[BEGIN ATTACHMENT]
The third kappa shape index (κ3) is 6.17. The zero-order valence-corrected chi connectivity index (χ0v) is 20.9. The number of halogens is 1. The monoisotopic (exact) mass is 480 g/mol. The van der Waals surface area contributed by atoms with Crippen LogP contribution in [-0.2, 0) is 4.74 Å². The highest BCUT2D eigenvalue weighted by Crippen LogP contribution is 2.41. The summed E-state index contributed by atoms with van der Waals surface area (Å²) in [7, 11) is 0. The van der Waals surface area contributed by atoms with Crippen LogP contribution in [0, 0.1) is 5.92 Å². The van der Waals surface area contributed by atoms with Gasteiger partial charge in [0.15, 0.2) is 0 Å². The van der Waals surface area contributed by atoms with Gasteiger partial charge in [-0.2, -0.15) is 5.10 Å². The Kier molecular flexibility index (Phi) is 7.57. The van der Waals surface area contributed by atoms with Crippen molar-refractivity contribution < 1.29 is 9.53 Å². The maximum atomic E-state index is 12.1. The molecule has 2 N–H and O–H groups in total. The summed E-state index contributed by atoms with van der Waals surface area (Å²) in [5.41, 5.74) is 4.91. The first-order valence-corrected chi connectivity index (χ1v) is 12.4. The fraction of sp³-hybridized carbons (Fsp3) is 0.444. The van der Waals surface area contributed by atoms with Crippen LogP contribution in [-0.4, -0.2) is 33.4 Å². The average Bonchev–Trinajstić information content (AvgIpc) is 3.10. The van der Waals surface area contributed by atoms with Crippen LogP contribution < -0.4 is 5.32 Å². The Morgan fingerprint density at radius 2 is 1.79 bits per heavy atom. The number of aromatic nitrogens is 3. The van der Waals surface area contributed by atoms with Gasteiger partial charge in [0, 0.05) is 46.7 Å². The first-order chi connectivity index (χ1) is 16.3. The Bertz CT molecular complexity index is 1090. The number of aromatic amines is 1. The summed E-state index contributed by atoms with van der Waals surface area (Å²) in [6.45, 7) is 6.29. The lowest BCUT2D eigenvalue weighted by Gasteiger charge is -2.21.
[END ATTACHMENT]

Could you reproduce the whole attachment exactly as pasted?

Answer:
The third kappa shape index (κ3) is 6.17. The zero-order valence-corrected chi connectivity index (χ0v) is 20.9. The number of halogens is 1. The monoisotopic (exact) mass is 480 g/mol. The van der Waals surface area contributed by atoms with Crippen LogP contribution in [-0.2, 0) is 4.74 Å². The highest BCUT2D eigenvalue weighted by Crippen LogP contribution is 2.41. The summed E-state index contributed by atoms with van der Waals surface area (Å²) in [7, 11) is 0. The van der Waals surface area contributed by atoms with Crippen LogP contribution in [0, 0.1) is 5.92 Å². The van der Waals surface area contributed by atoms with Gasteiger partial charge in [0.15, 0.2) is 0 Å². The van der Waals surface area contributed by atoms with Gasteiger partial charge in [-0.2, -0.15) is 5.10 Å². The Kier molecular flexibility index (Phi) is 7.57. The van der Waals surface area contributed by atoms with Crippen molar-refractivity contribution < 1.29 is 9.53 Å². The maximum atomic E-state index is 12.1. The molecule has 2 N–H and O–H groups in total. The summed E-state index contributed by atoms with van der Waals surface area (Å²) in [5.41, 5.74) is 4.91. The first-order valence-corrected chi connectivity index (χ1v) is 12.4. The fraction of sp³-hybridized carbons (Fsp3) is 0.444. The van der Waals surface area contributed by atoms with Crippen LogP contribution in [-0.4, -0.2) is 33.4 Å². The average Bonchev–Trinajstić information content (AvgIpc) is 3.10. The van der Waals surface area contributed by atoms with Crippen LogP contribution < -0.4 is 5.32 Å². The Morgan fingerprint density at radius 2 is 1.79 bits per heavy atom. The number of aromatic nitrogens is 3. The van der Waals surface area contributed by atoms with Gasteiger partial charge in [0, 0.05) is 46.7 Å². The first-order chi connectivity index (χ1) is 16.3. The Bertz CT molecular complexity index is 1090. The number of aromatic amines is 1. The summed E-state index contributed by atoms with van der Waals surface area (Å²) in [6.45, 7) is 6.29. The lowest BCUT2D eigenvalue weighted by Gasteiger charge is -2.21.